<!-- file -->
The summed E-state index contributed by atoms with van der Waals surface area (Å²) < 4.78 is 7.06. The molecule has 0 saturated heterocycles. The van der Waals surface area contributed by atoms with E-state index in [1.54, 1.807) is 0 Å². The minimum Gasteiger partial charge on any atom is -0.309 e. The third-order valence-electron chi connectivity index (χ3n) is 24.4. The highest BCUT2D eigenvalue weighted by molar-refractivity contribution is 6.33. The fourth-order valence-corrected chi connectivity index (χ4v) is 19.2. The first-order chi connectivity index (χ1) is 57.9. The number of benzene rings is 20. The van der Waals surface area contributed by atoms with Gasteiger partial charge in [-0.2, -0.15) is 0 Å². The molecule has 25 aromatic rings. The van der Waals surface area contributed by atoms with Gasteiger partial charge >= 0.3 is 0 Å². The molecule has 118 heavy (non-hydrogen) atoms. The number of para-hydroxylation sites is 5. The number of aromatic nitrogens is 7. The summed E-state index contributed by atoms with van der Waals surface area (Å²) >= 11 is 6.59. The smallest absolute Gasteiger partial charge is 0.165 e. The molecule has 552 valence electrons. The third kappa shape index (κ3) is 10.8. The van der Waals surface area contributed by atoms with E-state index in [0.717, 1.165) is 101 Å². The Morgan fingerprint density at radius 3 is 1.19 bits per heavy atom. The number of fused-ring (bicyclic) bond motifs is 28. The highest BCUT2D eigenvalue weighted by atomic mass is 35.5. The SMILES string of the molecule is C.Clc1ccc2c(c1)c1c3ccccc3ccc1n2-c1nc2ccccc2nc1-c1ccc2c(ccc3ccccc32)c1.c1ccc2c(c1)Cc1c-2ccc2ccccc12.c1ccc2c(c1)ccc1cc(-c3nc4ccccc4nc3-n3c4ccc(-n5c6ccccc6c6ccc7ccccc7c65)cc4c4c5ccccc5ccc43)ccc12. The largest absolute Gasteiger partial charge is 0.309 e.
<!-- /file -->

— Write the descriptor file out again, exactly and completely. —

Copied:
The summed E-state index contributed by atoms with van der Waals surface area (Å²) < 4.78 is 7.06. The molecule has 0 saturated heterocycles. The van der Waals surface area contributed by atoms with E-state index in [1.54, 1.807) is 0 Å². The minimum Gasteiger partial charge on any atom is -0.309 e. The third-order valence-electron chi connectivity index (χ3n) is 24.4. The highest BCUT2D eigenvalue weighted by molar-refractivity contribution is 6.33. The fourth-order valence-corrected chi connectivity index (χ4v) is 19.2. The first-order chi connectivity index (χ1) is 57.9. The number of benzene rings is 20. The van der Waals surface area contributed by atoms with Gasteiger partial charge in [-0.2, -0.15) is 0 Å². The molecule has 25 aromatic rings. The van der Waals surface area contributed by atoms with Gasteiger partial charge >= 0.3 is 0 Å². The molecule has 118 heavy (non-hydrogen) atoms. The number of para-hydroxylation sites is 5. The number of aromatic nitrogens is 7. The summed E-state index contributed by atoms with van der Waals surface area (Å²) >= 11 is 6.59. The smallest absolute Gasteiger partial charge is 0.165 e. The molecule has 552 valence electrons. The third kappa shape index (κ3) is 10.8. The van der Waals surface area contributed by atoms with E-state index in [0.717, 1.165) is 101 Å². The Morgan fingerprint density at radius 3 is 1.19 bits per heavy atom. The number of fused-ring (bicyclic) bond motifs is 28. The highest BCUT2D eigenvalue weighted by atomic mass is 35.5. The SMILES string of the molecule is C.Clc1ccc2c(c1)c1c3ccccc3ccc1n2-c1nc2ccccc2nc1-c1ccc2c(ccc3ccccc32)c1.c1ccc2c(c1)Cc1c-2ccc2ccccc12.c1ccc2c(c1)ccc1cc(-c3nc4ccccc4nc3-n3c4ccc(-n5c6ccccc6c6ccc7ccccc7c65)cc4c4c5ccccc5ccc43)ccc12. The largest absolute Gasteiger partial charge is 0.309 e.